Peracids are multifunctional chemistries that are an equilibrium mix between an organic acid and peroxide. Peracids are widely used as biocides in oil and gas, food and beverage, health care and other industries. In addition to its use as a biocide, peracids are often used for iron sulfide scale dissolution and hydrogen sulfide control.
The performance of peracids as a biocide is dependent on many factors. These factors include the presence of other oxidizable species, temperatures, salinity as well as the metallurgy of the treatment setup. Compatibilities of SS430 and SS304 alloys were evaluated with high peroxide and low peroxide formulations of peracetic acid solutions in the presence of chlorides (0.9% weight). Effect of biofilm on the alloys was evaluated prior and post peracetic acid treatments. Anodic cyclic polarization, electrochemical impedance spectroscopy and surface analysis were used to evaluate the factors that affect the corrosion on metallurgies under treatment conditions. The results suggest that irrespective of the metallurgy, peroxide concentrations in peracid formulations is a key parameter that must be accounted for to determine corrosion potential and provide a strategy for application of these products on different metallurgies.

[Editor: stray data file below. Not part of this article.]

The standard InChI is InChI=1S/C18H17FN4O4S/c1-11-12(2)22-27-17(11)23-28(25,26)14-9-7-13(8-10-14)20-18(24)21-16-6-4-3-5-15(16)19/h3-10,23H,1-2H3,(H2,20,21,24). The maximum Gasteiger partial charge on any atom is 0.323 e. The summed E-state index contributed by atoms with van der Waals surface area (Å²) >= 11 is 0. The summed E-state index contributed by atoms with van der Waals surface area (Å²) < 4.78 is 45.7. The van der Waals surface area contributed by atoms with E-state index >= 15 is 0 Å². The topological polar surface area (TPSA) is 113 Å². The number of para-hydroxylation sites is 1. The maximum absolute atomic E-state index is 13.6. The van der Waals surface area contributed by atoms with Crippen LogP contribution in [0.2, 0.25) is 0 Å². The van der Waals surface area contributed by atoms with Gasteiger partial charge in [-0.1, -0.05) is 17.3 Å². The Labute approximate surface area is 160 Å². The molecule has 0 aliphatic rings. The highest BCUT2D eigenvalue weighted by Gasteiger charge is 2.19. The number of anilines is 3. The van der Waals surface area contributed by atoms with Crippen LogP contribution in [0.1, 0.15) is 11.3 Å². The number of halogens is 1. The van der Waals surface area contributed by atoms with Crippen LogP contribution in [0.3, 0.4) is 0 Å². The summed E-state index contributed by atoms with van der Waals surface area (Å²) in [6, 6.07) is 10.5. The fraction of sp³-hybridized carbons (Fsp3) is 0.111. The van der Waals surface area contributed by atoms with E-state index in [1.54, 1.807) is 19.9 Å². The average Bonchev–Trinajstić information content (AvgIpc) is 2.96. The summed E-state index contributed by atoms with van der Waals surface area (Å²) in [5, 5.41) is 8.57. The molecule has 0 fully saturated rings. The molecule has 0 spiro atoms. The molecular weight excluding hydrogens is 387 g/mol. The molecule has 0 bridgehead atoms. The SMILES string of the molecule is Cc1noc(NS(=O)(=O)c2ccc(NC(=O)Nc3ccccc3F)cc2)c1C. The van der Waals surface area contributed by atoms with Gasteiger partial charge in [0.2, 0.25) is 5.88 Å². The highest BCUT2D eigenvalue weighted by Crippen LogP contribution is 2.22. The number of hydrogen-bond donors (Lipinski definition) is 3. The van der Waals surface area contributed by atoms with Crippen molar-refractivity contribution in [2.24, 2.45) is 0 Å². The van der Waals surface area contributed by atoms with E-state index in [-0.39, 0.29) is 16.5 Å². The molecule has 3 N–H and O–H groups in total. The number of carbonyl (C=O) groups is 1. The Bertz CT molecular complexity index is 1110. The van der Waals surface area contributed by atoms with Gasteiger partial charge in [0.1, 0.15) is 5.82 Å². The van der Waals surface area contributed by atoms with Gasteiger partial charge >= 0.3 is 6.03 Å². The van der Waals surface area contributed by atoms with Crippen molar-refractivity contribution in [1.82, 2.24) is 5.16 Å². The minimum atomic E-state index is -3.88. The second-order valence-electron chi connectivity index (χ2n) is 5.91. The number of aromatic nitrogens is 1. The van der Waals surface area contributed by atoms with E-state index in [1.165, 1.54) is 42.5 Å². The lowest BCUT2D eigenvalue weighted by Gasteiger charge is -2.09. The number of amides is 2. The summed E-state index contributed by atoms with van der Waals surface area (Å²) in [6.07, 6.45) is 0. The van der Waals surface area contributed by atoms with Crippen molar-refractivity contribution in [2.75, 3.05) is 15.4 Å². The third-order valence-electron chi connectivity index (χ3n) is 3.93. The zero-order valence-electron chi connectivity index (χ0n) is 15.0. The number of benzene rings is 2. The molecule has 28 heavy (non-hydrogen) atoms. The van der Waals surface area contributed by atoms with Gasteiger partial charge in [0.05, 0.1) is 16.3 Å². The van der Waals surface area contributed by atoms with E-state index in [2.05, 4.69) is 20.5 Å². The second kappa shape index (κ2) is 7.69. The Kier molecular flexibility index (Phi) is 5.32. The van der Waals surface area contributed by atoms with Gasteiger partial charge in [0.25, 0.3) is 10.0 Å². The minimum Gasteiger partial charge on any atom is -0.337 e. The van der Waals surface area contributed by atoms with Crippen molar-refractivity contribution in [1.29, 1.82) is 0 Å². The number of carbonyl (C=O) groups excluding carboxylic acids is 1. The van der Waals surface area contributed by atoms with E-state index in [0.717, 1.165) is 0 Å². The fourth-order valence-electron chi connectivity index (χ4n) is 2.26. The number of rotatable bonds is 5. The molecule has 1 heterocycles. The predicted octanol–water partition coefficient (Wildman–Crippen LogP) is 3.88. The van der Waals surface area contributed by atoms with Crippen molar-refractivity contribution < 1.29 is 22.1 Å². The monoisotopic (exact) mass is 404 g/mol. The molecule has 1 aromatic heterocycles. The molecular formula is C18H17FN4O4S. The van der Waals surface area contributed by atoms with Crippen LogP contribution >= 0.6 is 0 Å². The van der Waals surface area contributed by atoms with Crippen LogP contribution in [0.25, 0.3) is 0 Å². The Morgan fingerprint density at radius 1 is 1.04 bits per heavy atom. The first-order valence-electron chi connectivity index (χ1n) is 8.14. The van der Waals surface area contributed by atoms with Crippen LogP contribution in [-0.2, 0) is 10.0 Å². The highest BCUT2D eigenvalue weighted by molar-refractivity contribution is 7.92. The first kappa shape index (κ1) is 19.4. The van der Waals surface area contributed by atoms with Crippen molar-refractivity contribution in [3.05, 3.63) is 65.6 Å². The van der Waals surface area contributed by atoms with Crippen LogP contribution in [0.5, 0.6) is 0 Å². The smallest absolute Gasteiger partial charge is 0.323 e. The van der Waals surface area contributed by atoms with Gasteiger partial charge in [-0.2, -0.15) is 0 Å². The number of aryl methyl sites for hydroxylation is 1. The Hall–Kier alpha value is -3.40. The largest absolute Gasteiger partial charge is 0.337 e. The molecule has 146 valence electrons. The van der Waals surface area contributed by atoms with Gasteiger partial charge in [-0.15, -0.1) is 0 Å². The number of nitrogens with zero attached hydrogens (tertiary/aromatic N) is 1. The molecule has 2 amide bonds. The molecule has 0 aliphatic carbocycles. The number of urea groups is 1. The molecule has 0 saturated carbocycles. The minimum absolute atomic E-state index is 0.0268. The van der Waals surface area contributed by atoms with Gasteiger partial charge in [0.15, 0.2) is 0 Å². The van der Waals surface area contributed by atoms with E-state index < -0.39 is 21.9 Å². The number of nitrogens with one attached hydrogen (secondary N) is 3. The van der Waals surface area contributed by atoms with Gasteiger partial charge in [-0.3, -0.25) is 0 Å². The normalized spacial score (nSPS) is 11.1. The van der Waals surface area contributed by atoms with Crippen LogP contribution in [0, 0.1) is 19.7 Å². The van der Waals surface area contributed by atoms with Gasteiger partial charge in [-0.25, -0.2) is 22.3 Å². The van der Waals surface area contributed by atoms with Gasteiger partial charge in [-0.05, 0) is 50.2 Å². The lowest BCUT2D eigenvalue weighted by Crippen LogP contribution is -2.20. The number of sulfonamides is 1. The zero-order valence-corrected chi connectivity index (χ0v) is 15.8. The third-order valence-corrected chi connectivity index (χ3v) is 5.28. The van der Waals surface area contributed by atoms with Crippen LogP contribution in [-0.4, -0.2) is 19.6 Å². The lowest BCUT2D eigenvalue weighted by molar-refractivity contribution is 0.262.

Biocides also known as antimicrobials are often used to control problematic microorganisms in the oil and gas industry. Uncontrolled microbial populations can cause severe asset integrity and safety issues including fouling and release of H2S. 1,2
Efficacy testing of antimicrobial products involves two types of microbial kill studies; planktonic and sessile tests. Planktonic tests are performed either using a native set of microorganisms or a test microorganism (like Pseudomonas aeruginosa) suspended in a test fluid. For sessile testing, microorganisms are grown as a biofilm on a coupon, typically in a bioreactor. In either of these cases, the performance of a biocide is tested using a variety of techniques including ATP quantitation, confocal microscopy as well as using outdated techniques like bug bottles.3